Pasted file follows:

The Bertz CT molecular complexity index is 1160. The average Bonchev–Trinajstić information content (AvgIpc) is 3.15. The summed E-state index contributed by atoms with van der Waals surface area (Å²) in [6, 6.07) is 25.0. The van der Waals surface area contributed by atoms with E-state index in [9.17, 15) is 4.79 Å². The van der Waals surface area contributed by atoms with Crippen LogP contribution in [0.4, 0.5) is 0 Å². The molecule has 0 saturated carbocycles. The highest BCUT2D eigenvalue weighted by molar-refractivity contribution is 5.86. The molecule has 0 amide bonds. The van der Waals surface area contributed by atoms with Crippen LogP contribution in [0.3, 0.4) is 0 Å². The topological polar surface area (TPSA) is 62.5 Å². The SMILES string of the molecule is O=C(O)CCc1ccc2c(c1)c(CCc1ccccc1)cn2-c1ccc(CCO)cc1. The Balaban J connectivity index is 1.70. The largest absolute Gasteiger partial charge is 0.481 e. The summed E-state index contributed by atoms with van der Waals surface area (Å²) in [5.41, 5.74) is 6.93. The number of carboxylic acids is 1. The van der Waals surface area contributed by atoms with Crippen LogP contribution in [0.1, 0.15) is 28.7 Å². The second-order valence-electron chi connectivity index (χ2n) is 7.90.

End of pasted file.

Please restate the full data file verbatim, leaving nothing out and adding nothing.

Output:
The Bertz CT molecular complexity index is 1160. The average Bonchev–Trinajstić information content (AvgIpc) is 3.15. The summed E-state index contributed by atoms with van der Waals surface area (Å²) in [6, 6.07) is 25.0. The van der Waals surface area contributed by atoms with E-state index in [9.17, 15) is 4.79 Å². The van der Waals surface area contributed by atoms with Crippen LogP contribution in [0.4, 0.5) is 0 Å². The molecule has 0 saturated carbocycles. The highest BCUT2D eigenvalue weighted by molar-refractivity contribution is 5.86. The molecule has 0 amide bonds. The van der Waals surface area contributed by atoms with Crippen LogP contribution in [0.3, 0.4) is 0 Å². The topological polar surface area (TPSA) is 62.5 Å². The SMILES string of the molecule is O=C(O)CCc1ccc2c(c1)c(CCc1ccccc1)cn2-c1ccc(CCO)cc1. The Balaban J connectivity index is 1.70. The largest absolute Gasteiger partial charge is 0.481 e. The summed E-state index contributed by atoms with van der Waals surface area (Å²) in [5.41, 5.74) is 6.93. The number of carboxylic acids is 1. The van der Waals surface area contributed by atoms with Crippen LogP contribution in [0.1, 0.15) is 28.7 Å². The second-order valence-electron chi connectivity index (χ2n) is 7.90.